Cotton from plants to clothes

January 31, 2012 Tom Burtingdon


You all know that you should always go for clothes and garments that are 100% cotton, but how many of you know what cotton is and how it becomes clothes? Because we believed that this is something that will raise your interest, we decided to  have a closer look at how cotton becomes the designer clothing that we all love so much.


100% Cotton – but what is cotton?

Cotton is nothing more than a staple fiber that grows in a boll to protect the seeds of cotton plants. Basically, cotton is a plant. But, what we call “cotton” is the actual fluffy fiber and not the seed itself.  One thing that most people don’t know is that clothes and paper have a lot in common as cotton itself is about 100% pure cellulose.

Cotton, as a plant, can be found today in almost all regions of the world, but it’s a native of the subtropical and tropical regions. In a top, the greatest diversity of cotton is found in Mexico, then Australia and then Africa, but, most of the cotton used in today’s clothes comes from India.

From a historical point of view, cotton has been used and cultivated for over 7,000 years, the first ones to use it being the inhabitants of the region that is today’s Pakistan. This is known because at the site of Mehrgarh cotton thread was found preserved in copper beads, and, by all accounts, it’s one of the oldest cotton threads in history.

However, cotton saw an increase in popularity and cultivation during the Indus Valley Civilization (which covered most of the South Asia as well as the Northwestern Asia, including India and Pakistan). As a result of this, the cotton industry began growing and even today, some of the methods of cotton fabrication and cotton spinning used back then are used today in some parts of India.

Nevertheless, cotton wasn’t only used in the Old World, but also in the New World, as cotton fabrics were discovered in Mexico in a cave near Tehuacan, and they were dated 5800BC!

A fact that can be quite surprising is that the Arabs and Greeks, prior to the Wars of Alexander the Great, were not familiar with cotton and its use.

Cotton surrounded and clothed people for ages, but, in northern Europe, during the late medieval period, cotton was known only as an imported fiber, and nobody knew how it was derived – other than the fact that it was a plant and that it had lots of similarities to wool, which made some people think that cotton is made by some plant-borne sheep. A very funny mention of this belief can be found in John Mandeville’s writing dated back to the 1350’s who stated "There grew there a wonderful tree which bore tiny lambs on the endes of its branches. These branches were so pliable that they bent down to allow the lambs to feed when they are hungrie."  However, this type of belief led to the birth of the German Baumwolle word used for Cotton. The translation is tree (baum) wool (wolle) so tree-wool.

But, the good news is that once the Dark Ages were a bad dream and the light was turned on by the Renaissance, cotton was cultivated pretty much throughout the globe, especially in the warmer regions of Americas and Asia.

The question remains: “How is cotton turned from a plant into clothes”?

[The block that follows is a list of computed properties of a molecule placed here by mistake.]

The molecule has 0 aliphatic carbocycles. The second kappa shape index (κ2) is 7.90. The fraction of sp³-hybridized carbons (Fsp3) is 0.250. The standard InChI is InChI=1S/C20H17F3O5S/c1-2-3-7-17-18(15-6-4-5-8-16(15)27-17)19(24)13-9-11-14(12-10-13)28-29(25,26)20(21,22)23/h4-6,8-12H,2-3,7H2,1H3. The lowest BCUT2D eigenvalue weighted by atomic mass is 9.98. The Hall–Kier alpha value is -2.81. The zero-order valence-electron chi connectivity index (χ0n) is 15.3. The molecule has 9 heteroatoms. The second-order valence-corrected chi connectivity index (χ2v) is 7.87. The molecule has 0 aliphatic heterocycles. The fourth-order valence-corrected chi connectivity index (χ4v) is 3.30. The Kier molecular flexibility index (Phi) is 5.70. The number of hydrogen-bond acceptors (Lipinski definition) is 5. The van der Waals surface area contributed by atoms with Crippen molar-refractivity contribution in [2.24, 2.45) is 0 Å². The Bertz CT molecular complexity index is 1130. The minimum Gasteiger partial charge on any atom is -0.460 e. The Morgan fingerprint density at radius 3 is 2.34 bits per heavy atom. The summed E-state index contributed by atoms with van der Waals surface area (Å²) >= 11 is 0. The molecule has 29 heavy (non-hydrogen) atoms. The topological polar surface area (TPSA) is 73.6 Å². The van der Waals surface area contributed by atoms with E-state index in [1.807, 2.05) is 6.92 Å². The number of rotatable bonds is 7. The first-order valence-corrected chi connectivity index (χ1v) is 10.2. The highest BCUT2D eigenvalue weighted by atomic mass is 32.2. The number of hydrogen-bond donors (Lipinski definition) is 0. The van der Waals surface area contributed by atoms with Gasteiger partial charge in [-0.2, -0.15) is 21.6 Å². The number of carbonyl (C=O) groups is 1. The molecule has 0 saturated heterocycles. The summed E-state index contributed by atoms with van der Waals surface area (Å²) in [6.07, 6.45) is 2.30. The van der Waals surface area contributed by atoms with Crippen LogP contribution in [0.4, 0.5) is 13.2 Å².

Well, cotton, to be more precise the fluffy boll, is exported by farmers in bundles to factories to undergo one of the first process that needs to be completed before cotton can be used to make a fabric: cotton being transformed into thread!

At the factory, the cotton bolls are inserted into machines that are designed to strip the fibers and start intertwine them into threads, which opens up a world of opportunities for cotton, which can be now used in threads, yarns, laces and even “gun cottons”. However, we’re going to stick to the cotton that is designed for clothing, which is specially dyed and threaded – because it needs to look pretty, be soft and most importantly  - be durable!

Once the threads have been prepared, the next step is turning them into fabric. This is done using looms, which are essentially big mechanisms that accommodate a number of horizontal and vertical rows of cotton threads that the robotic or human workers can use to prepare the cotton for weaving. Then a very complicated process, that requires row after row of cotton threads to be overlapped into various patterns, takes place. This is where the fabric is also getting some of its characteristics: it can be small, large, thin or heavy.

Naturally, once the fabrics are created, they are ready to be used to create a number of things (there are factories that don’t have an in-house clothing line and prefer to sell the fabrics they create).

Of course, now that the cotton fibers were turned into fabrics, it means that they are ready to take any size imaginable, and the way that they do that depends entirely on the designer and the technology used. Generally speaking, the cloth is cut into a pattern and then sewed together. But, that’s another very long story – and pretty much everybody knows how jeans and how shirts or dresses are created. The only difference is whether these are created by tailors by hand or by designers by bulk.

No matter what path cotton takes, one thing is for sure: cotton changed our lives for the better for thousands and thousands of years, providing us with comfort, warmth and style – and this solely from a point of view of fashion.  However, cotton is our lives and it is more than clothing: you find it used in cloths, in furniture, in medicine, and in bedding – everywhere you look we are surrounded by the creations of the wonderful cotton plant!